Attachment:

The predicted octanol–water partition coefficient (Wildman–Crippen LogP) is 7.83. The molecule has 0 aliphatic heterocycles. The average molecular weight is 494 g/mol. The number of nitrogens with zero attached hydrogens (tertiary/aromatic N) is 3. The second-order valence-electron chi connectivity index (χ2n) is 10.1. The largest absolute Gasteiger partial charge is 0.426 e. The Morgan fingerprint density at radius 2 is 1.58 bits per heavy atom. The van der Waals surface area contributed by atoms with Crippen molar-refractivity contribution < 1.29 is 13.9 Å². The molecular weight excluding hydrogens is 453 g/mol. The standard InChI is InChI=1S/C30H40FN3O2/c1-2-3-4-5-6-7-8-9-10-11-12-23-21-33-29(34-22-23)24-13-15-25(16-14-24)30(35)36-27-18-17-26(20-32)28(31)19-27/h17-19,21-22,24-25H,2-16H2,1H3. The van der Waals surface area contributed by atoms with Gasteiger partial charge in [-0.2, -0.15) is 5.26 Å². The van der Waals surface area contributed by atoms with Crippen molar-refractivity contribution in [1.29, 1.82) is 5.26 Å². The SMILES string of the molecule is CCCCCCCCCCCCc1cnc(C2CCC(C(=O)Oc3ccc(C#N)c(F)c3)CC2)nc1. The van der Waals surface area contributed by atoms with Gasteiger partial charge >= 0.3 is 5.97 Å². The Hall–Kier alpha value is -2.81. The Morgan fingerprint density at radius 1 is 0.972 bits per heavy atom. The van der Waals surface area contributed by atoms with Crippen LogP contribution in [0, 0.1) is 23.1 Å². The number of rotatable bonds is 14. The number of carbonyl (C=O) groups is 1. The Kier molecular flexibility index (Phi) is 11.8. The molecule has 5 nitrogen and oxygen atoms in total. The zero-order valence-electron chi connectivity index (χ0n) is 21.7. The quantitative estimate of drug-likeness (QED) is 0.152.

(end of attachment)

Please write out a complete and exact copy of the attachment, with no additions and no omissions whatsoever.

The predicted octanol–water partition coefficient (Wildman–Crippen LogP) is 7.83. The molecule has 0 aliphatic heterocycles. The average molecular weight is 494 g/mol. The number of nitrogens with zero attached hydrogens (tertiary/aromatic N) is 3. The second-order valence-electron chi connectivity index (χ2n) is 10.1. The largest absolute Gasteiger partial charge is 0.426 e. The Morgan fingerprint density at radius 2 is 1.58 bits per heavy atom. The van der Waals surface area contributed by atoms with Crippen molar-refractivity contribution < 1.29 is 13.9 Å². The molecular weight excluding hydrogens is 453 g/mol. The standard InChI is InChI=1S/C30H40FN3O2/c1-2-3-4-5-6-7-8-9-10-11-12-23-21-33-29(34-22-23)24-13-15-25(16-14-24)30(35)36-27-18-17-26(20-32)28(31)19-27/h17-19,21-22,24-25H,2-16H2,1H3. The van der Waals surface area contributed by atoms with Gasteiger partial charge in [-0.2, -0.15) is 5.26 Å². The van der Waals surface area contributed by atoms with Crippen molar-refractivity contribution in [1.29, 1.82) is 5.26 Å². The SMILES string of the molecule is CCCCCCCCCCCCc1cnc(C2CCC(C(=O)Oc3ccc(C#N)c(F)c3)CC2)nc1. The van der Waals surface area contributed by atoms with Gasteiger partial charge >= 0.3 is 5.97 Å². The Hall–Kier alpha value is -2.81. The Morgan fingerprint density at radius 1 is 0.972 bits per heavy atom. The van der Waals surface area contributed by atoms with Crippen LogP contribution in [0, 0.1) is 23.1 Å². The number of rotatable bonds is 14. The number of carbonyl (C=O) groups is 1. The Kier molecular flexibility index (Phi) is 11.8. The molecule has 5 nitrogen and oxygen atoms in total. The zero-order valence-electron chi connectivity index (χ0n) is 21.7. The quantitative estimate of drug-likeness (QED) is 0.152.